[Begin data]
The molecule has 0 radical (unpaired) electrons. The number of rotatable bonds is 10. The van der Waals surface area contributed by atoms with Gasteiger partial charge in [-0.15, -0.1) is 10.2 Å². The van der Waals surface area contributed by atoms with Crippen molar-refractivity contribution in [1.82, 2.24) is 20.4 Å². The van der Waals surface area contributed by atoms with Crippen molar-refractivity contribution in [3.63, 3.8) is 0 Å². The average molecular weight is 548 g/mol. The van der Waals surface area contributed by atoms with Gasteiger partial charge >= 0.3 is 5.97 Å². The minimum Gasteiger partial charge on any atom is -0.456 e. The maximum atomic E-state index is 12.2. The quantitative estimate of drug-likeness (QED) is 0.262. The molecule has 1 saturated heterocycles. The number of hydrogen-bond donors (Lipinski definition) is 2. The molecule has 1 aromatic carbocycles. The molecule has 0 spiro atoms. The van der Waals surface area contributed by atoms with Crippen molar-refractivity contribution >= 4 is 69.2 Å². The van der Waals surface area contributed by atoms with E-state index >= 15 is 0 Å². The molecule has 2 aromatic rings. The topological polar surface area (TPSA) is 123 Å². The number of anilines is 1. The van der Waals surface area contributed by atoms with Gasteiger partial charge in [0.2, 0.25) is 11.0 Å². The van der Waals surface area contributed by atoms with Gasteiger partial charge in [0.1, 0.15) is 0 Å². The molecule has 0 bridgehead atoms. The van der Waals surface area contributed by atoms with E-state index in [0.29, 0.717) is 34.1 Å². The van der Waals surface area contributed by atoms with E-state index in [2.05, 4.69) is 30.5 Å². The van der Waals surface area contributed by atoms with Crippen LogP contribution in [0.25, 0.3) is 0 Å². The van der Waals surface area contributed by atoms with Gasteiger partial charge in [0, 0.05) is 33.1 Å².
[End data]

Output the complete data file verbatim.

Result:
The molecule has 0 radical (unpaired) electrons. The number of rotatable bonds is 10. The van der Waals surface area contributed by atoms with Gasteiger partial charge in [-0.15, -0.1) is 10.2 Å². The van der Waals surface area contributed by atoms with Crippen molar-refractivity contribution in [1.82, 2.24) is 20.4 Å². The van der Waals surface area contributed by atoms with Crippen molar-refractivity contribution in [3.63, 3.8) is 0 Å². The average molecular weight is 548 g/mol. The van der Waals surface area contributed by atoms with Gasteiger partial charge >= 0.3 is 5.97 Å². The minimum Gasteiger partial charge on any atom is -0.456 e. The maximum atomic E-state index is 12.2. The quantitative estimate of drug-likeness (QED) is 0.262. The molecule has 1 saturated heterocycles. The number of hydrogen-bond donors (Lipinski definition) is 2. The molecule has 1 aromatic carbocycles. The molecule has 0 spiro atoms. The van der Waals surface area contributed by atoms with Crippen molar-refractivity contribution >= 4 is 69.2 Å². The van der Waals surface area contributed by atoms with E-state index >= 15 is 0 Å². The molecule has 2 aromatic rings. The topological polar surface area (TPSA) is 123 Å². The number of anilines is 1. The van der Waals surface area contributed by atoms with Gasteiger partial charge in [0.2, 0.25) is 11.0 Å². The van der Waals surface area contributed by atoms with Gasteiger partial charge in [0.1, 0.15) is 0 Å². The molecule has 0 bridgehead atoms. The van der Waals surface area contributed by atoms with E-state index in [0.29, 0.717) is 34.1 Å². The van der Waals surface area contributed by atoms with E-state index in [2.05, 4.69) is 30.5 Å². The van der Waals surface area contributed by atoms with Crippen LogP contribution in [0.25, 0.3) is 0 Å². The van der Waals surface area contributed by atoms with Gasteiger partial charge in [0, 0.05) is 33.1 Å².